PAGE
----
PubChef Awards - Seafood

By Natalie Cooper

- Last updated on GMT

Related tags Dish Chef

With growing customer awareness of the health benefits from eating fish, recipes in the seafood cook-off reflected the category's increasing...

With growing customer awareness of the health benefits from eating fish, recipes in the seafood cook-off reflected the category's increasing importance on the pub menu. Natalie Cooper reports

Our five finalists for the seafood cookoff, selected from numerous paper entries, hailed from Derbyshire, Sussex, Surrey and Buckinghamshire.

With an hour and 15 minutes to prepare and cook their dish - though they were allowed to fillet the fish before they arrived at the cook-off - all the chefs were keen to get started on their seafood, which included wild seabass, salmon, plaice, lemon sole, crab, squid, and prawn.

The judging panel included Ian McKerracher, former chief executive of the Restaurant Association and Egon Ronay

guide inspector; Alec Howard, managing director of Food & Beverage Solutions and specialising in menu consulting; Paul

Hickman, development chef for Lincat, representing the Craft Guild of Chefs, and Peter Milsted, foodservice director of category sponsor Young's.

Chef: Scott Pickett, second chef

Pub: The Merrie Harriers, Cowbeech, Herstmonceux, West Sussex

Dish: Plaice mousseline tagine with okra, pea and mint couscous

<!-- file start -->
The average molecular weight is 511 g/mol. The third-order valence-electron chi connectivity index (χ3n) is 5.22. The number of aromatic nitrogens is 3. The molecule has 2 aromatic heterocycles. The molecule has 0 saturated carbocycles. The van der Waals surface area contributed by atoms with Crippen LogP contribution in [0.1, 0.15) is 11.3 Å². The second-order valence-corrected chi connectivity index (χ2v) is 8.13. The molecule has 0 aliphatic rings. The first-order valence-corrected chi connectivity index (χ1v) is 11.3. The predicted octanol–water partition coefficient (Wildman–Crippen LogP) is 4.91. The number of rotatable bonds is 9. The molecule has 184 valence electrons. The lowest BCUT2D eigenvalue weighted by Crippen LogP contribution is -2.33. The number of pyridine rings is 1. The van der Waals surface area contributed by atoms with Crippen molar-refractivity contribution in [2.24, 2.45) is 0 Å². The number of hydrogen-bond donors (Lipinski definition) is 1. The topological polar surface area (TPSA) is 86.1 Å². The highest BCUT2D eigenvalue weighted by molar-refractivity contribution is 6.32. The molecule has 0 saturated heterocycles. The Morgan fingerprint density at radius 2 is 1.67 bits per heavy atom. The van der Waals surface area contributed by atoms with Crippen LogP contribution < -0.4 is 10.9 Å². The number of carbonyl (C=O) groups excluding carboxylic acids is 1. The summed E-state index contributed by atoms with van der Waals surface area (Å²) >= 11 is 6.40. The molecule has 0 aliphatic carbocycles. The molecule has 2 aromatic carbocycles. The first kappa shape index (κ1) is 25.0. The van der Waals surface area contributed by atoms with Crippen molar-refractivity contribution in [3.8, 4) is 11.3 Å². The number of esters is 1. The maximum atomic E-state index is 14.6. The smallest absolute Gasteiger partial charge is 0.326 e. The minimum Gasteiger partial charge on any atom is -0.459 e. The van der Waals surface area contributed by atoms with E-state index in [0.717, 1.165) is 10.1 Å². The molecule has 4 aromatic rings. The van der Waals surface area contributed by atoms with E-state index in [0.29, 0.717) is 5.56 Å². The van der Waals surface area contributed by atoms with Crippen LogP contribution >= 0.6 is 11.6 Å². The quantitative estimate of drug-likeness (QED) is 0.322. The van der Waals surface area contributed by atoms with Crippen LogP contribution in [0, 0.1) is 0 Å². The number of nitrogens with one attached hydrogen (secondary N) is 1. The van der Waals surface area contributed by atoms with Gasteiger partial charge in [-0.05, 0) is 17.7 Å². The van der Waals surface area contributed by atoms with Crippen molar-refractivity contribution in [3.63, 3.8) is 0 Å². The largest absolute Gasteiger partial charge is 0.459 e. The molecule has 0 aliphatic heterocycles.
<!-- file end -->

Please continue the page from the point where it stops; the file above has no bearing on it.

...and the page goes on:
Menu price: £14

Cost of ingredients: £4.50

Why this dish? "I invented this dish because I like to experiment with new ideas. I like working with fish because it's quick, easy and simple."

Background: Scott originally comes from Cornwall so he was brought up in a fishing environment. He says: "I always eat seafood and treat it as a luxury." Scott is in charge of planning the starter dishes on the menu, which always includes two seafood options, giving him the chance to demonstrate his creativity in working with seafood. His favourite fish is monkfish.

Chef: Nelson Linhares, head chef

Pub: The Swan, Chesham, Buckinghamshire

Dish: Poached fillet of lemon sole on an asparagus and langoustine risotto with saffron beurre blanc

Menu price: £15.25

Cost of ingredients: £4.15

Why this dish? "I come from a fine-dining restaurant background so I wanted to implement something that was a little bit more elaborate."

Background: Nelson is Portuguese, he grew up near the sea and his mum cooked a lot of fish at home. He recently moved from London to Chesham because he wanted to turn his hand at